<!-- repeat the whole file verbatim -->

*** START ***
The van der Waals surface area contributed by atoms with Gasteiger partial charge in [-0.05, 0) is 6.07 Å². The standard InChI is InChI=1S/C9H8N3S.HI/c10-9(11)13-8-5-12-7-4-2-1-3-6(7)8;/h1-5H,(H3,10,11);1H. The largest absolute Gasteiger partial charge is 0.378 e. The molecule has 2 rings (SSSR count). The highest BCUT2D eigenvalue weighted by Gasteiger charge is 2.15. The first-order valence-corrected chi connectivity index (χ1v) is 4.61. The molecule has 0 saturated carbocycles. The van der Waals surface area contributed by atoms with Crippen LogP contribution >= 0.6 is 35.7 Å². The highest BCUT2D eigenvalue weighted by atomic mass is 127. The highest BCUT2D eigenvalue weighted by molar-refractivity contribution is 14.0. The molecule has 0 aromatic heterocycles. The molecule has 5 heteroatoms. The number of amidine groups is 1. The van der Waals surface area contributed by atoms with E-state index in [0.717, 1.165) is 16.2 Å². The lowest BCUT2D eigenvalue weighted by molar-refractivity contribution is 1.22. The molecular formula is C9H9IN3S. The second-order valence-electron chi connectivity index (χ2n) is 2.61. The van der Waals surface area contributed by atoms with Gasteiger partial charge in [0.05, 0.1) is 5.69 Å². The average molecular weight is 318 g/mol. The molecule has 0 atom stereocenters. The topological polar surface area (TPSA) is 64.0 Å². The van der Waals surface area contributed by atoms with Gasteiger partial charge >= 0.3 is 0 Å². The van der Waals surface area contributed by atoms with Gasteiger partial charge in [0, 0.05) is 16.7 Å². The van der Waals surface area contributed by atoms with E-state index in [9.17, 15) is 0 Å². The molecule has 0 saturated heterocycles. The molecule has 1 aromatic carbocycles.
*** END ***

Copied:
The van der Waals surface area contributed by atoms with Gasteiger partial charge in [-0.05, 0) is 6.07 Å². The standard InChI is InChI=1S/C9H8N3S.HI/c10-9(11)13-8-5-12-7-4-2-1-3-6(7)8;/h1-5H,(H3,10,11);1H. The largest absolute Gasteiger partial charge is 0.378 e. The molecule has 2 rings (SSSR count). The highest BCUT2D eigenvalue weighted by Gasteiger charge is 2.15. The first-order valence-corrected chi connectivity index (χ1v) is 4.61. The molecule has 0 saturated carbocycles. The van der Waals surface area contributed by atoms with Crippen LogP contribution >= 0.6 is 35.7 Å². The highest BCUT2D eigenvalue weighted by atomic mass is 127. The highest BCUT2D eigenvalue weighted by molar-refractivity contribution is 14.0. The molecule has 0 aromatic heterocycles. The molecule has 5 heteroatoms. The number of amidine groups is 1. The van der Waals surface area contributed by atoms with E-state index in [0.717, 1.165) is 16.2 Å². The lowest BCUT2D eigenvalue weighted by molar-refractivity contribution is 1.22. The molecular formula is C9H9IN3S. The second-order valence-electron chi connectivity index (χ2n) is 2.61. The van der Waals surface area contributed by atoms with Gasteiger partial charge in [0.05, 0.1) is 5.69 Å². The average molecular weight is 318 g/mol. The molecule has 0 atom stereocenters. The topological polar surface area (TPSA) is 64.0 Å². The van der Waals surface area contributed by atoms with Gasteiger partial charge >= 0.3 is 0 Å². The van der Waals surface area contributed by atoms with Gasteiger partial charge in [0, 0.05) is 16.7 Å². The van der Waals surface area contributed by atoms with E-state index in [9.17, 15) is 0 Å². The molecule has 0 saturated heterocycles. The molecule has 1 aromatic carbocycles.